Access to justice for all in the UK is a myth. The majority of people cannot afford average legal costs, whether defending their employment, housing, consumer rights or more.
Law Centres offer free legal advice and representation to those who need it. We are here to protect the life you live.
But we have recently faced brutal cuts. One in five of our Centres have closed in the last 10 years. This means hundreds of thousands of people have missed out on being given a fair hearing.
PROTECTING THE LIFE YOU LIVE
Law For All will change this. On the 50th Anniversary of our inception, the campaign will secure Law Centres for the long haul.
Ending a dependence on government funding will protect us against further cuts or crises.
Through your support, people will be protected - whatever their income. You can help ensure everyone has access to justice.
HOW CAN I HELP
Through the Justice Fund, Law Centres will be sustained financially long into the future. Find out how here.FIND OUT MORE
Join the Justice Club and receive all the benefits of being in our network of supporters.FIND OUT MORE
Raise money for Law Centres like never before through our Justice Challenge.FIND OUT MORE
Have fun while fundraising - and enjoy a Justice NightFIND OUT MORE
Sitting in Limbo
In July 1969, Delbert Clarke came to the UK aged 13.
Like many of the Windrush generation, he was never
given, and didn’t claim, documents that would prove
his citizenship. He had no idea he would ever need to.
In 2011, he was evicted by his landlord after complaining about the property he was renting. He approached the council for help, but they asked him to prove his status.
That was the start of a four-year ordeal in which he was repeatedly made homeless.
‘All of a sudden you got no papers, no one knows who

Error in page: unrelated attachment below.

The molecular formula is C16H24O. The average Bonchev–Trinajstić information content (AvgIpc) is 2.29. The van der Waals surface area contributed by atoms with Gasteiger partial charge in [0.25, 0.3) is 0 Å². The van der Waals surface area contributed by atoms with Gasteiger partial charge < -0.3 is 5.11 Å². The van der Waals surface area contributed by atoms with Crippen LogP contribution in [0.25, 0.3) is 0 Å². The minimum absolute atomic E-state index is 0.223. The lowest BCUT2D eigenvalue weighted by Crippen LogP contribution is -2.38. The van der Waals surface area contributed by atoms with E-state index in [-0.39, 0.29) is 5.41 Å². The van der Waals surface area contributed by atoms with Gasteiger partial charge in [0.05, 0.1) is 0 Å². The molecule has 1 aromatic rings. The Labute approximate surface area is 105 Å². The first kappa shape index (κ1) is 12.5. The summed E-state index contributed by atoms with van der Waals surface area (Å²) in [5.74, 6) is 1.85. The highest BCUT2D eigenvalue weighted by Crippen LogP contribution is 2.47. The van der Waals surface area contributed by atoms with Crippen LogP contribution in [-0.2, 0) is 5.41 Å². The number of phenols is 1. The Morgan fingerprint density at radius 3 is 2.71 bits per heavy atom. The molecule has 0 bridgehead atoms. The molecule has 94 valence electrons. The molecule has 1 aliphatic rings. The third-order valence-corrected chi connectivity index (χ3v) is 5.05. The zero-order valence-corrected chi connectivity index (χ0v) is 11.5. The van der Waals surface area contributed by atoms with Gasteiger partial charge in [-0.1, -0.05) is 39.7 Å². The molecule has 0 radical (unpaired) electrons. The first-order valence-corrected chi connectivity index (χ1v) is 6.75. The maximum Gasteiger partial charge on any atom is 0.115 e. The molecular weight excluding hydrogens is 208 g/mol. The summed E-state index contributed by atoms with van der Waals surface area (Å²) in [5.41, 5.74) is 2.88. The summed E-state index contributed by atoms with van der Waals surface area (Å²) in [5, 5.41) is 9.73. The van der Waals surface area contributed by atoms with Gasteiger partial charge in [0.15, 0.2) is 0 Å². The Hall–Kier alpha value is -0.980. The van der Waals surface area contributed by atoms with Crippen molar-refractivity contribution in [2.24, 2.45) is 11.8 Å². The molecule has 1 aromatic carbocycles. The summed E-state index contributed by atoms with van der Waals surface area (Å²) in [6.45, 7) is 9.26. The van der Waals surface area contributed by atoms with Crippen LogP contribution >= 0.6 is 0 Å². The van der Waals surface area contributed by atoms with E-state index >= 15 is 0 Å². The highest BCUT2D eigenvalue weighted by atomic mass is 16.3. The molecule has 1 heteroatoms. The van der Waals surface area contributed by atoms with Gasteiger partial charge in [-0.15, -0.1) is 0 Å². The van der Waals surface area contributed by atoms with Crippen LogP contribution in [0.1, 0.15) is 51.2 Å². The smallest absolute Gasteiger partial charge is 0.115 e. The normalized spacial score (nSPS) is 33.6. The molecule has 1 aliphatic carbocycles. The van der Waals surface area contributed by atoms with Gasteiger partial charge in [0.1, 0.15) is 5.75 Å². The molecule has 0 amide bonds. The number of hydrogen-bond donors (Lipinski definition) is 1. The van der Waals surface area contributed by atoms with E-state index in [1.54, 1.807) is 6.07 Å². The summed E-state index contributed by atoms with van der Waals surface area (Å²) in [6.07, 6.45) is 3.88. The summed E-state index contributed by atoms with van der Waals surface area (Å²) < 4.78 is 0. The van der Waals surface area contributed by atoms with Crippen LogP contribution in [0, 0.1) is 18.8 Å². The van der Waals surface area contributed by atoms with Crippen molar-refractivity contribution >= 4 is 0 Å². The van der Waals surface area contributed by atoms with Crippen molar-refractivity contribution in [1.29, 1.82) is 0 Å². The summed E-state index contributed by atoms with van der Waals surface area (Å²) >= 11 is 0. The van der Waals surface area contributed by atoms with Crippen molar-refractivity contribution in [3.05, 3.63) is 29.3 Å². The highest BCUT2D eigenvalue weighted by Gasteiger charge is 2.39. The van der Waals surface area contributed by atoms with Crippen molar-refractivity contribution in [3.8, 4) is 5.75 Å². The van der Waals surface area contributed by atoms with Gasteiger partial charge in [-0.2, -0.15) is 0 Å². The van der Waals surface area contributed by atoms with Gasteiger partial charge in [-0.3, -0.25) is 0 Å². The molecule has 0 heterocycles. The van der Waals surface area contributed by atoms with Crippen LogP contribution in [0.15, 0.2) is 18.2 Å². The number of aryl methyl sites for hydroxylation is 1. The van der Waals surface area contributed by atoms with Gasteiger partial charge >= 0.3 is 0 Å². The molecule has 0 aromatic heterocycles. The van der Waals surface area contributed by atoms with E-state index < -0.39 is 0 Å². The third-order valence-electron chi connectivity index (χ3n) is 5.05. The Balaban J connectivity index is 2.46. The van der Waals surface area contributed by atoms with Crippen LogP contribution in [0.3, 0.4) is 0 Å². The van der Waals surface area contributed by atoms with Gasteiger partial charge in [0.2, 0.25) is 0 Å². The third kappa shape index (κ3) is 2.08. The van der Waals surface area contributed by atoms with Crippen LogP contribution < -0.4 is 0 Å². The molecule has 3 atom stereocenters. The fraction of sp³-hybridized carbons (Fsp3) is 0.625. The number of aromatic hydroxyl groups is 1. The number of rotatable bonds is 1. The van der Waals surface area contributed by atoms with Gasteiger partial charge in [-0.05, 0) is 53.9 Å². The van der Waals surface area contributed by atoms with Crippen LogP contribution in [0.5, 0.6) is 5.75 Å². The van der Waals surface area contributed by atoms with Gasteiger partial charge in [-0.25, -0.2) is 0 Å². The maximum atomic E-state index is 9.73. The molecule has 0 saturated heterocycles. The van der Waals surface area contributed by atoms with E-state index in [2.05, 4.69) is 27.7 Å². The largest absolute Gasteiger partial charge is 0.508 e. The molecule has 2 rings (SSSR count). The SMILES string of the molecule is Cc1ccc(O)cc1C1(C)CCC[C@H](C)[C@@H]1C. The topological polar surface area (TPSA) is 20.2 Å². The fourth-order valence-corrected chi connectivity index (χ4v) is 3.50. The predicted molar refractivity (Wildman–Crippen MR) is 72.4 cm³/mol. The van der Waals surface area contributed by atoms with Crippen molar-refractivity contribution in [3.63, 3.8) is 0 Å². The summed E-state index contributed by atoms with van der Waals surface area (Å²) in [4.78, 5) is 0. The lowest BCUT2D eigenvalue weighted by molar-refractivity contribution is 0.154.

you are. I can’t explain, it’s so emotional, what I’ve been through cos of Windrush. The nights I spent on the streets. Homelessness, it’s a wicked thing, it’s a wicked thing.’
After the Windrush scandal broke, Hackney Community Law Centre helped him challenge the Home Office, and secure his right to remain and access to housing. “If it weren’t for the Law Centre, I wouldn’t be sitting here,”
Clap for Carers
In May, a pregnant healthcare worker on an agency contract through NHS Professionals was left without work or pay for eight weeks as the coronavirus pandemic hit. South West London Law Centre believed - this was a breach of the UK’s Employment Rights Act 1996.
'I want to be helping them fight the coronavirus in hospital, but I can’t risk being there. Another colleague who was pregnant saw her child die, so I can’t risk myself and my baby.
I’m really struggling, but I don’t have a choice. That’s why I called the Law Centre to see if they could help me. Money is my problem now, so when the Law Centre said they could get me a solicitor but I wouldn’t have to pay for it, I was so relieved.’
We now need you help so that cases like this get the right to protection under the law they deserve.
In Northern Ireland, Michael O’Donnell is challenging the decision to refuse him bereavement payments. They had been denied to him because his recently deceased wife Pauline was severely disabled due to a progressive degenerative condition, and unable to pay National Insurance contributions.